ASGCA Past President Greg Martin (Martin Design) writes that in challenging times, it is good to remind ourselves of the value of golf; the game, the surroundings, and the authenticity.

Martin writes:

We lead busy lives. More information and more options provide more distractions and more dilemmas. Our identities are tied directly to where we live and work but we are connected digitally that boggle our imagination. It is that same digital connection that is tearing at the fabric of our shared humanity. Our identity is eroding because of this expanding digital world. Social media is making us less social. If we are truthful, our phones, computers, cars and television have become weaponized.

That is why golf matters.

Golf has the capacity to provide the outlet for millions. More importantly, golf provides direct and indirect benefit to lives beyond the boundaries of the golf course through storm-water management, water quality benefits, open space, native habitat in addition to the encounters from golfers of all kinds, abilities, sophistication and understanding. That beautiful park/open space down the street…’s a golf course.

The game of golf is refuge. It is respite. It is recovery. Yes, golf is a challenge, but it is also, as the saying goes “a chance for the game and the ‘out-of-doors’ to sweep away the cobwebs.”

Aldo Leopold documented a year living in the middle of Wisconsin during last mid-century. From A Sand County Almanac he wrote “Our grandfathers were less well-housed, well-fed, well-clothed than we are. The gadgets of industry bring us more comforts that nature can, but do they add to the glory of our existence as much as nature?”

More and more we seek legitimate, genuine experiences. While we strive for more and better things, we are confronted with the simple need for authentic places and spaces. They exist all around us, but less and less. These places fulfill us in ways that help us maintain our most basic human needs and instincts. Humans will persist without natural things and wilderness. But humanity will not.

There is a innate desire to seek authenticity.

Golf, even with all its maintained green can be such a place. These manufactured landscapes provide a small inoculant against modern comforts, digital distractions and dysfunction. This game pits us against the wind and the ground, against vegetation and gravity and our own mental and physical limitations.

How can such a contrived landscape offer such respite? Because these places are rooted in substance.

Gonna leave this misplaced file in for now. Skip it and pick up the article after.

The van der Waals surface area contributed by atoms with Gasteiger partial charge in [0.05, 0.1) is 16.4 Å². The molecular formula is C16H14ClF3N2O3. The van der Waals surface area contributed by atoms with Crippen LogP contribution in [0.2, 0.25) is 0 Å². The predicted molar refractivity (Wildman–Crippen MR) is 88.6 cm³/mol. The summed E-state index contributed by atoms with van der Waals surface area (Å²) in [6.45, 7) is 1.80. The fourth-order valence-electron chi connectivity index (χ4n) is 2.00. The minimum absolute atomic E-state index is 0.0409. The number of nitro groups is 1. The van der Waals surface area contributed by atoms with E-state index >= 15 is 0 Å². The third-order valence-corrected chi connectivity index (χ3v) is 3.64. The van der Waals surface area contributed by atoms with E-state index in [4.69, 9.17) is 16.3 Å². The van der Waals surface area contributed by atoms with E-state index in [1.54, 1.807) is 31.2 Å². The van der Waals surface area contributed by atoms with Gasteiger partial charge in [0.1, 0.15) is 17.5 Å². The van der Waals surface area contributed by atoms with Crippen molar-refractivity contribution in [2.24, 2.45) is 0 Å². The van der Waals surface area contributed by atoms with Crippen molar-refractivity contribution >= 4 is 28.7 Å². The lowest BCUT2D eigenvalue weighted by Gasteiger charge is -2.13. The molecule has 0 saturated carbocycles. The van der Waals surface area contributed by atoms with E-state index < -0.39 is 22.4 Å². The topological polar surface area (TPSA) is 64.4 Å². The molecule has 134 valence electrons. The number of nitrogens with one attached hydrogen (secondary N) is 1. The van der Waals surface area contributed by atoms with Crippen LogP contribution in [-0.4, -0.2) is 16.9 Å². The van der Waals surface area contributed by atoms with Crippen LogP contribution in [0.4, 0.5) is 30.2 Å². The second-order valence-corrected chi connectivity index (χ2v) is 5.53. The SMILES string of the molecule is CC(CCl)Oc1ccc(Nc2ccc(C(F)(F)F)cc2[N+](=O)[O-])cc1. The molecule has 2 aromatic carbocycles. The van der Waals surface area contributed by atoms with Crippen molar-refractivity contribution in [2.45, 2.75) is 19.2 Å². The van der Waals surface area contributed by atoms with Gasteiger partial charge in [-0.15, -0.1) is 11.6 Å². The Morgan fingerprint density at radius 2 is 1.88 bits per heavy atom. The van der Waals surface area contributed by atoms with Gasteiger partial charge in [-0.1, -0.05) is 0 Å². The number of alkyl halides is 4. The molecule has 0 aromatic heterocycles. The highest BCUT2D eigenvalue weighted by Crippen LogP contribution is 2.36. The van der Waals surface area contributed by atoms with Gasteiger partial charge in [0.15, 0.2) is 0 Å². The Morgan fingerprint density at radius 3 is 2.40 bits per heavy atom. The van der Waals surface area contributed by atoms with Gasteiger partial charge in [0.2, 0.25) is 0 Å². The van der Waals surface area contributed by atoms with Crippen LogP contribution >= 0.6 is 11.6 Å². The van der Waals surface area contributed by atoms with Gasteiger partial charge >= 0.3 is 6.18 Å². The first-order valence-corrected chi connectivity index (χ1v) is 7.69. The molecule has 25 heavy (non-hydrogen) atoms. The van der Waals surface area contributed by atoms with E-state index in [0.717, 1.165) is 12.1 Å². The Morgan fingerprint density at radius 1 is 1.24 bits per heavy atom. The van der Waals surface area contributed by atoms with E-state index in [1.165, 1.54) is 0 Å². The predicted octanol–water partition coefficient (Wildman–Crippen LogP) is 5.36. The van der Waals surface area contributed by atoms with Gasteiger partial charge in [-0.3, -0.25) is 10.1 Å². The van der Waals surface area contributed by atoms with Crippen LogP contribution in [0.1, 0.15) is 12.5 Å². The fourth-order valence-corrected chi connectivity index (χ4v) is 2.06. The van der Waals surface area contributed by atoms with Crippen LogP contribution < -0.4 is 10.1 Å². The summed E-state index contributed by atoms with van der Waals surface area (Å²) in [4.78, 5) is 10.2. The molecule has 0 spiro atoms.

The best golf courses, and my best golf experiences, are those that were on golf courses that were true to the landscape, genuine to the character and reflected the site in ways that were honest and compelling. Golf is best when architecture reveals a site, rather than creates it. Golf course architecture is more fun, enjoyable, maintainable and sustainable if it remains true to the site. Authenticity is about connection and integrity. What is better than a golf course that is connected to a site.

This is quite different than the recent deliberations about sustainability. Sustainability is defined as the ability to be maintained at a certain rate or level. Therefore, sustainability is an attempt is to ensure, at minimum, status quo. Is that what we want? Status Quo?

Of course not. We want more than just status quo. We want and seek authenticity.

We’ve been thinking about sustainability as something commercial. It is not. Sustainability is a by-product, an outcome of solid design, thoughtful engagement of resources and long-term benefit. Sustainability creates a better experience and it is experience that is genuine. Sustainability is not marketable. Authenticity is marketable. Sustainability is the result of authenticity.

Sustainability in and of itself does not produce golfers, members or rounds. Sustainability will not entice golfers to make the drive, spend the money and time with friends. Sustainability does not drive sales. Experience, engagement in a connected place, is the essence of the game and, authentic experiences produce enjoyment of the golf course and delight of the game. Thoughtful, integrated environmental benefit and solid sustainable practices can produce a better experiences and experience compels golfers to play.

We need to strive for less perfection, less replication and more authenticity. The best golf courses are those that are less about perfect and more about place, the atmosphere, the character and ambiance. You may not notice it, but you feel it. The personality of a golf course is clear and based upon this unique site-specific link. You can’t ignore it. It is genuine, it is connected, sustainable and it is authentic.